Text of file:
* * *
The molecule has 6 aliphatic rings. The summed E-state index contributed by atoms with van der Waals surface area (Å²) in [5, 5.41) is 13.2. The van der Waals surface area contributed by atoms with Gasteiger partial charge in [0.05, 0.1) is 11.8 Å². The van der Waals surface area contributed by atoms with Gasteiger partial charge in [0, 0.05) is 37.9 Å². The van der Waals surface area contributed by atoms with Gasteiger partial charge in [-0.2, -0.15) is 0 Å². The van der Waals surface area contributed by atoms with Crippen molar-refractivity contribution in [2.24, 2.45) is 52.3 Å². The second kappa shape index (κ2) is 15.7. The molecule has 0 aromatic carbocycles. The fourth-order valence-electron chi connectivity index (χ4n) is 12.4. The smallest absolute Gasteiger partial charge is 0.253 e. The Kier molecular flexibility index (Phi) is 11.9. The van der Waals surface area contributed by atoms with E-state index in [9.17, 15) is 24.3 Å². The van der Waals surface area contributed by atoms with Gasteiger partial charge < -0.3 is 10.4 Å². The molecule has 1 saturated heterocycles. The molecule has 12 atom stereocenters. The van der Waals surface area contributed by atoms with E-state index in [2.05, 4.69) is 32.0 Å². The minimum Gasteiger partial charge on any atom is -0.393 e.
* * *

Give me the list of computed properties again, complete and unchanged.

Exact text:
The molecule has 6 aliphatic rings. The summed E-state index contributed by atoms with van der Waals surface area (Å²) in [5, 5.41) is 13.2. The van der Waals surface area contributed by atoms with Gasteiger partial charge in [0.05, 0.1) is 11.8 Å². The van der Waals surface area contributed by atoms with Gasteiger partial charge in [0, 0.05) is 37.9 Å². The van der Waals surface area contributed by atoms with Gasteiger partial charge in [-0.2, -0.15) is 0 Å². The van der Waals surface area contributed by atoms with Crippen molar-refractivity contribution in [2.24, 2.45) is 52.3 Å². The second kappa shape index (κ2) is 15.7. The molecule has 0 aromatic carbocycles. The fourth-order valence-electron chi connectivity index (χ4n) is 12.4. The smallest absolute Gasteiger partial charge is 0.253 e. The Kier molecular flexibility index (Phi) is 11.9. The van der Waals surface area contributed by atoms with E-state index in [9.17, 15) is 24.3 Å². The van der Waals surface area contributed by atoms with Gasteiger partial charge < -0.3 is 10.4 Å². The molecule has 1 saturated heterocycles. The molecule has 12 atom stereocenters. The van der Waals surface area contributed by atoms with E-state index in [2.05, 4.69) is 32.0 Å². The minimum Gasteiger partial charge on any atom is -0.393 e.